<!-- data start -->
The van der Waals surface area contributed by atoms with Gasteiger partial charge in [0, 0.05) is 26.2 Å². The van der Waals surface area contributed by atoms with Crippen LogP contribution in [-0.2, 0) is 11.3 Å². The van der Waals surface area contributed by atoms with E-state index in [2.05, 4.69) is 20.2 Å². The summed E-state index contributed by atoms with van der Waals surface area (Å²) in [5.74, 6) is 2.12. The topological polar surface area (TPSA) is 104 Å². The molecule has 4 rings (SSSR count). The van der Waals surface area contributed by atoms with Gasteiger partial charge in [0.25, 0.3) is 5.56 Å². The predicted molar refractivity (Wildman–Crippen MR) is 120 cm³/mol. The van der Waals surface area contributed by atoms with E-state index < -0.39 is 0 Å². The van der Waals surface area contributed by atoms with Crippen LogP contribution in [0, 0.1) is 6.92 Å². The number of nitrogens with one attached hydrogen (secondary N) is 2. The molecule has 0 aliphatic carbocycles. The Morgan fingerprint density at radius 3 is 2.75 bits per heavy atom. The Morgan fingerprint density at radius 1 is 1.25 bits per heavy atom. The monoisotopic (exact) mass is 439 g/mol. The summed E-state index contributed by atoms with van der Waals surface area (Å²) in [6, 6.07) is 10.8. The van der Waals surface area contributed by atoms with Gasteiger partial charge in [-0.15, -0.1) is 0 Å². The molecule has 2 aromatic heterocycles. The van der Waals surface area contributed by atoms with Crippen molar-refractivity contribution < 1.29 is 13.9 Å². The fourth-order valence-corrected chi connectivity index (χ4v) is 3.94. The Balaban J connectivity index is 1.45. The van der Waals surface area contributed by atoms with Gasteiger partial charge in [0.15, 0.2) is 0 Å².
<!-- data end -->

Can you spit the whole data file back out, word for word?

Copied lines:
The van der Waals surface area contributed by atoms with Gasteiger partial charge in [0, 0.05) is 26.2 Å². The van der Waals surface area contributed by atoms with Crippen LogP contribution in [-0.2, 0) is 11.3 Å². The van der Waals surface area contributed by atoms with E-state index in [2.05, 4.69) is 20.2 Å². The summed E-state index contributed by atoms with van der Waals surface area (Å²) in [5.74, 6) is 2.12. The topological polar surface area (TPSA) is 104 Å². The molecule has 4 rings (SSSR count). The van der Waals surface area contributed by atoms with Gasteiger partial charge in [0.25, 0.3) is 5.56 Å². The predicted molar refractivity (Wildman–Crippen MR) is 120 cm³/mol. The van der Waals surface area contributed by atoms with E-state index < -0.39 is 0 Å². The van der Waals surface area contributed by atoms with Crippen LogP contribution in [0, 0.1) is 6.92 Å². The number of nitrogens with one attached hydrogen (secondary N) is 2. The molecule has 0 aliphatic carbocycles. The Morgan fingerprint density at radius 3 is 2.75 bits per heavy atom. The Morgan fingerprint density at radius 1 is 1.25 bits per heavy atom. The monoisotopic (exact) mass is 439 g/mol. The summed E-state index contributed by atoms with van der Waals surface area (Å²) in [6, 6.07) is 10.8. The van der Waals surface area contributed by atoms with Gasteiger partial charge in [-0.15, -0.1) is 0 Å². The molecule has 2 aromatic heterocycles. The van der Waals surface area contributed by atoms with Crippen molar-refractivity contribution < 1.29 is 13.9 Å². The fourth-order valence-corrected chi connectivity index (χ4v) is 3.94. The Balaban J connectivity index is 1.45. The van der Waals surface area contributed by atoms with Gasteiger partial charge in [0.15, 0.2) is 0 Å².